Syrian fighting deepens Jordan's 'refugee crisis'
AMMAN — Intensified fighting across Syria sparked an exodus of hundreds of Syrians into Jordan early Wednesday, relief agencies said, calling on the international community to provide support to cope with the growing refugee crisis.
As rebel forces pushed closer to the heart of Damascus, some 1,000 Syrians fled into Jordan late Tuesday, according to the UN Refugee Agency (UNHCR), in what relief agencies warn may be the beginning of a new mass exodus into Jordan.
The bulk of the new arrivals originate from Daraa, the southern Syrian province that sparked the country’s popular uprising in March 2011 and has seen fresh clashes between rebels and government forces over the past two weeks.
Syrian activists in Jordan said most of the new arrivals had previously been stranded in the border region by Damascus’ military blockade, warning that thousands of Syrians are likely to flood the Kingdom in the days to come.
“Many of the people arriving now had been trying to flee for weeks,” said Abu Mohammed, a member of the so-called Local Coordination Committees currently residing in Jordan.
“The Syrians who have been affected by the recent fighting haven’t even reached the border yet.”
Despite the growing influx of refugees, the international community has yet to fulfil its financial commitments, according to the UN, with the UNHCR securing only 10 per cent of the some $80 million earmarked to sustain services in Jordan.
“We call on the international community to step forward to fulfil its commitment and support Jordan, Syrian refugees and local communities that are carrying the burden of this crisis,” UNHCR Spokesperson Ali Bibi told The Jordan Times.
In addition to extending basic services, healthcare and cash assistance to some 34,000 registered refugees and an estimated 50,000 vulnerable Syrians within Jordan, the UN and relief agencies face the added cost of establishing the country’s first Syrian refugee camp.
In light of the deteriorating security situation in Syria, the government has accelerated efforts to establish the country’s first Syrian refugee camp, a 10,000-person-capacity tented facility on the outskirts of the border city of Mafraq, with work set to be completed on Thursday.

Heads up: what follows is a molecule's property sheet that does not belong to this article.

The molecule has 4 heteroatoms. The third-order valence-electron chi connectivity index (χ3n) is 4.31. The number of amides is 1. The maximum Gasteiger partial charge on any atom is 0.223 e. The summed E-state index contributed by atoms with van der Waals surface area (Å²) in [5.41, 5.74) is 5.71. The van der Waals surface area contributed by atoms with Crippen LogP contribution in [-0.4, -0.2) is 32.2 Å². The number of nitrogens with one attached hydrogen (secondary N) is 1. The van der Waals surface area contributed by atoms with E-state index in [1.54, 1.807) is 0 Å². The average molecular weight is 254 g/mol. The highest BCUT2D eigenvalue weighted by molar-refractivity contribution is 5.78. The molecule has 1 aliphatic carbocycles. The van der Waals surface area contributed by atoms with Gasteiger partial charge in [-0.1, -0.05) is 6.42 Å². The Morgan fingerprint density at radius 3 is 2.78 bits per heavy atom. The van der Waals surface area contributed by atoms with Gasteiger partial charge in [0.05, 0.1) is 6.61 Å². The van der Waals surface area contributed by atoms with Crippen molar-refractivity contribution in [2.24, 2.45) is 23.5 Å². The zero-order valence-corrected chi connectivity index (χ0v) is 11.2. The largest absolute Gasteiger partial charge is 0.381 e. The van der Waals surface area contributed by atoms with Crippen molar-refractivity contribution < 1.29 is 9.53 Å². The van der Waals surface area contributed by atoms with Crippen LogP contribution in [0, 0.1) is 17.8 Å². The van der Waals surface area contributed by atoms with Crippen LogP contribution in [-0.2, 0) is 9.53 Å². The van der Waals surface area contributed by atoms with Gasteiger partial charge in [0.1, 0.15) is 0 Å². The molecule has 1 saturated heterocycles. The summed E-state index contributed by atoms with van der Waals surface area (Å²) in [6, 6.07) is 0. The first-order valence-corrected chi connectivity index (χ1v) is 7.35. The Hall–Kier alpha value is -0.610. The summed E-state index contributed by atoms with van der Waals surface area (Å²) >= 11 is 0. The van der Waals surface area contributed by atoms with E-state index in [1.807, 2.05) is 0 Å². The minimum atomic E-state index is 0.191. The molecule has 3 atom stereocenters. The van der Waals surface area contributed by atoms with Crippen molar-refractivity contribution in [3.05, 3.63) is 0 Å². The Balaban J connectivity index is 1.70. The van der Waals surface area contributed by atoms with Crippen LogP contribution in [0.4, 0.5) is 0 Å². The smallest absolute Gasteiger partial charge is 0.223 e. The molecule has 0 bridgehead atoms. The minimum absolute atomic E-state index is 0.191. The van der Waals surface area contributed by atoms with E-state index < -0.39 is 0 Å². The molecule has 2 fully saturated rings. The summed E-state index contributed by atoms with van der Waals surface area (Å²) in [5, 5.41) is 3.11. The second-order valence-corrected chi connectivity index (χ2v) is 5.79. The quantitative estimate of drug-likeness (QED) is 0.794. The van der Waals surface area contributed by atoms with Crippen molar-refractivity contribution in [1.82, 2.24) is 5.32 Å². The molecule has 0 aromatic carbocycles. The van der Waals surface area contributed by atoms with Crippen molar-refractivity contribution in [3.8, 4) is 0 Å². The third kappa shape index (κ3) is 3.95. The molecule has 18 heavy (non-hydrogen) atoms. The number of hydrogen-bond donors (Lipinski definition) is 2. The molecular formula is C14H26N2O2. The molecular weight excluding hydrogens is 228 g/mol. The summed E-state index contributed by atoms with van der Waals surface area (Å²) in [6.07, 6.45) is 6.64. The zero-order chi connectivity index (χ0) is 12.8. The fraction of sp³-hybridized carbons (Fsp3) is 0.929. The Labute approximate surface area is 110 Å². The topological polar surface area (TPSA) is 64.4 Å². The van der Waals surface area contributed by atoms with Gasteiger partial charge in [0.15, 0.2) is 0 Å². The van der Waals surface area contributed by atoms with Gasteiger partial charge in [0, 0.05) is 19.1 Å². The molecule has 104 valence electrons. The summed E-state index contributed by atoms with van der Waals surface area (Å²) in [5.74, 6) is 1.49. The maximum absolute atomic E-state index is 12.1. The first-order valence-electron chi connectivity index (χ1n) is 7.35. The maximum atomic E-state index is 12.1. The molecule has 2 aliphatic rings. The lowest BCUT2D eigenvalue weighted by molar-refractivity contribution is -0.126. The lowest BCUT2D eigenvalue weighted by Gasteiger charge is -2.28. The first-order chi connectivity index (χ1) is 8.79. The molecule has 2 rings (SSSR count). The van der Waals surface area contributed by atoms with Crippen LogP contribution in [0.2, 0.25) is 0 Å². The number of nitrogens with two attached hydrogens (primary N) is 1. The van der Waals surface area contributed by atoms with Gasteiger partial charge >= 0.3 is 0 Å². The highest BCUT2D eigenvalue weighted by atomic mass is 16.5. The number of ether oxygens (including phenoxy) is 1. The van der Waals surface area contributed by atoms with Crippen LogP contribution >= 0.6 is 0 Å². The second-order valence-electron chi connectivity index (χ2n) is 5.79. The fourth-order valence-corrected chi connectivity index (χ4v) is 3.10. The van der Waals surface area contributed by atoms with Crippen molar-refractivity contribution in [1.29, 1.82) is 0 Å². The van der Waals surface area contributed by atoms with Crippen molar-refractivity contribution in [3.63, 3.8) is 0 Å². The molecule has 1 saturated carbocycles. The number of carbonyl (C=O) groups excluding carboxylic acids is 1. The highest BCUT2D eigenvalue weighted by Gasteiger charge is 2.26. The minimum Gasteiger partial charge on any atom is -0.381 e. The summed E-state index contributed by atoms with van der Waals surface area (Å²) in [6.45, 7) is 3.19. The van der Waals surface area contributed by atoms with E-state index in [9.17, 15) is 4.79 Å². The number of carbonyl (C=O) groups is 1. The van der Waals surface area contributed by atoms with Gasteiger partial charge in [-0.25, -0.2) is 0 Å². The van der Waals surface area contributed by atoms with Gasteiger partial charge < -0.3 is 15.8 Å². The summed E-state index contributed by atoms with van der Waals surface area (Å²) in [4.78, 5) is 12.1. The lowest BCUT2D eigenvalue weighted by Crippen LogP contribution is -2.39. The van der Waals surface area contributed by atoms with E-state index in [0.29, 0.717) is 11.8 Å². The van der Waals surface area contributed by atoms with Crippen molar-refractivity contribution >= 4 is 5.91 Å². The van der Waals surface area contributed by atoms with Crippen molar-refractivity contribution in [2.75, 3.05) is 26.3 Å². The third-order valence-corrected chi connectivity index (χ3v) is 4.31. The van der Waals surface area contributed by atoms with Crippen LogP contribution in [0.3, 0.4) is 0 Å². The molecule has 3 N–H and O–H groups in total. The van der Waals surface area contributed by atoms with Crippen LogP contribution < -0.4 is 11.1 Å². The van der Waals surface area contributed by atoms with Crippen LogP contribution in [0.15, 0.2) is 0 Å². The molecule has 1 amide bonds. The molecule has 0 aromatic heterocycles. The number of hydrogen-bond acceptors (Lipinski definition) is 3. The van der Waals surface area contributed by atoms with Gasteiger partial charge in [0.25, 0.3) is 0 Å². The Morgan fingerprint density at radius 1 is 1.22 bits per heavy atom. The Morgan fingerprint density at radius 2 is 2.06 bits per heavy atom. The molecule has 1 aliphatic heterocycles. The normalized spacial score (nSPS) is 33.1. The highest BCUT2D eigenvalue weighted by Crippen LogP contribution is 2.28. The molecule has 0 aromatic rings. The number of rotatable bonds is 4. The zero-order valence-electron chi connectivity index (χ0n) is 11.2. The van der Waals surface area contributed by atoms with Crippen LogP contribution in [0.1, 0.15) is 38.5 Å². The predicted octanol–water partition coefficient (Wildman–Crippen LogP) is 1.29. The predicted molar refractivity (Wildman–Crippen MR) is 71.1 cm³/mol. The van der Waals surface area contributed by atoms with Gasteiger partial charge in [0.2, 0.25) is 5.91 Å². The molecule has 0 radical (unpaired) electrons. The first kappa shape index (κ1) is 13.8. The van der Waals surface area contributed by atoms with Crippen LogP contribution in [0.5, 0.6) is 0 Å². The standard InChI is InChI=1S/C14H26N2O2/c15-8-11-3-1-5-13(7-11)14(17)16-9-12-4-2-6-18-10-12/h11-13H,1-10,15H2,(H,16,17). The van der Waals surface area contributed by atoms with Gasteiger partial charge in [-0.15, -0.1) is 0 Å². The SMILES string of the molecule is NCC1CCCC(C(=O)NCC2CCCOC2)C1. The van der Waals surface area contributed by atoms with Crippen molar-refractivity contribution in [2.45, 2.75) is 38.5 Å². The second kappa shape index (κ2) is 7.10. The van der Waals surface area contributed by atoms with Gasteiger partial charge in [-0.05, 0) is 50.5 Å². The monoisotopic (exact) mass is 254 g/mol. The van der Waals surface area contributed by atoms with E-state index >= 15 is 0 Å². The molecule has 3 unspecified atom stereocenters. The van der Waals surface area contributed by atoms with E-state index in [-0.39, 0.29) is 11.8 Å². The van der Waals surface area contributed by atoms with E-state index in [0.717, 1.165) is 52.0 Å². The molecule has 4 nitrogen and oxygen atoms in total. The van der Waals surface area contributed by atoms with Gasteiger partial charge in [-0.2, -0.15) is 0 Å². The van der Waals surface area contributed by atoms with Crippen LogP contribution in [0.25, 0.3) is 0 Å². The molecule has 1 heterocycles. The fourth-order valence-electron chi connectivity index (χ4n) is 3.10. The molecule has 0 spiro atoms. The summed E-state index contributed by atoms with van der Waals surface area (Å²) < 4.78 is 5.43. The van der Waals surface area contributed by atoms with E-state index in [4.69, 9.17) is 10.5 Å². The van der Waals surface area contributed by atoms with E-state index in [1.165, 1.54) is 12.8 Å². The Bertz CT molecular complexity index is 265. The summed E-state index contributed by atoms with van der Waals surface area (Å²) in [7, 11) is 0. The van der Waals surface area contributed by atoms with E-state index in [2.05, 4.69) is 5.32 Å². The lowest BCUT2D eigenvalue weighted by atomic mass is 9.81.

According to the Jordan Hashemite Charity Organisation (JHCO), the camp’s first residents will be refugees currently being housed in transit facilities: guarded residential complexes in the border region where new arrivals undergo security background checks and which are currently at three times their capacity.
The UNHCR, along with local and international partners, designed the camp to be expandable to house up to 130,000 persons should the crisis across the northern borders continue.
Meanwhile, local charitable organisation Al Kitab and Sunna Society and the JHCO began work to convert Ribaa Sarhan — a previously unused refugee camp on the outskirts of Mafraq — into the country’s second camp, with an expected 600-person capacity.
According to the society, the renovated camp, funded by a private donor from a Gulf country, will be completed by the end of the month.
Jordan had long resisted establishing refugee camps, choosing instead to establish transit centres to temporarily house new arrivals.
In light of a fresh exodus of Syrians pushing the number of new arrivals to as high as 1,000 per day, the government lifted its reservations on establishing camps earlier this month, giving the green light to the UN and other international agencies to establish up to 22 camps in the border region.
In parallel with the camps’ establishment, the government has prepared an emergency action plan to cope with the potential influx of up to one million Syrians should the crisis deepen, according to official sources.
Establishing the camps is part of an effort to alleviate the growing stress the 140,000-strong refugee community is placing on the Kingdom, with the presence of thousands of Syrians leading to a housing shortage, rising prices and a spike in water demand in the northern region.
Despite the burden, Jordan continues to follow an open-border policy, providing refuge as well as access to public healthcare and educational services to all Syrians entering the country.